The cost of Illegal workers to UK Businesses
A recent survey by disclosure and barring service provider uCheck reports that UK business were fined £4 million by the Home Office in July-September 2017 for employing illegal workers.
Business owners could face an unlimited fine and a 5-year prison sentence if they knowingly hire someone without the right to work here. And the fine for employing an illegal worker after failing to carry out adequate checks to ensure a legally entitlement to employment, is currently £20,000 per worker.
But despite this, many businesses appear willing to take the risk. The uCheck report, designed to gauge attitudes to illegal workers, surveyed 2800 business owners and found 33.1% of them had sympathy for those trying to make a living - with 11% stating “they deserve the right to work here”. The charity sector was found to be most empathetic, with 52.4% of the sector expressing sympathy, but the legal and public service space were not far behind with 47.4% and 43.4% respectively.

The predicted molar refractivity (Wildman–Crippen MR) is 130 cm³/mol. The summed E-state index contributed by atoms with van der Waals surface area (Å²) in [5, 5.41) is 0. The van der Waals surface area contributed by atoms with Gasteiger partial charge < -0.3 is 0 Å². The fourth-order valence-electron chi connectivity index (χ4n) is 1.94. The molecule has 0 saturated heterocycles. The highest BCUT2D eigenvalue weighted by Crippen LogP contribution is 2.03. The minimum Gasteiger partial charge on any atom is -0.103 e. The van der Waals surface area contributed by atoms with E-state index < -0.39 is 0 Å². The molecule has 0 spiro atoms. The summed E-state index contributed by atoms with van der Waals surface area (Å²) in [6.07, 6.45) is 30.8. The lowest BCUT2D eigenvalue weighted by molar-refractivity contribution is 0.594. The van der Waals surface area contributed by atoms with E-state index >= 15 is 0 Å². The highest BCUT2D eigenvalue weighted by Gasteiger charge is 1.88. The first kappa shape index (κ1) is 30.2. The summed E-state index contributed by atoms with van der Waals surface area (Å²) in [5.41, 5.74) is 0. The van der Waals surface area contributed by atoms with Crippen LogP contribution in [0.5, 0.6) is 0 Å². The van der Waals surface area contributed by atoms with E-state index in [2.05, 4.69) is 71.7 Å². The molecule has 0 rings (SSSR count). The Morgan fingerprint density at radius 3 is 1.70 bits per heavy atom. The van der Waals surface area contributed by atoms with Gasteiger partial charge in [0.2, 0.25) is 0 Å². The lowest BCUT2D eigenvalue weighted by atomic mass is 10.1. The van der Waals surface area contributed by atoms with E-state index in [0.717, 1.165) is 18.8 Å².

Acting on empathy is proving very costly for UK business, not only due to hefty fines. Aside from the legal costs, organisations face additional expenditure from employing illegal workers.
There is a risk of reputational damage which could prove catastrophic. Clients and customers trust is critical to successful operations, and the scandal of an immigration investigation could result in people taking their business elsewhere.
Many companies have faced temporary halting of business, and therefore loss of profit, because of an investigation or even a raid from immigration enforcement officers. Having to shut down during a profitable time is not only expensive, but also stressful and unpleasant for all involved.
Inadequate safeguarding as well as costly health and safety issues may also arise from employing illegal workers. Invalidated insurance policies and litigation due to on site accidents have driven many companies to bankruptcy.
Compliance is the key to ensuring that your business is protected from inadvertently hiring illegal workers. By ensuring that the correct right to work checks are carried out before employment, you will be able to prove that you have not knowingly employed someone without the right to work here in the event of an investigation. Retain evidence of employees right to work and ensure that all documents are kept up to date.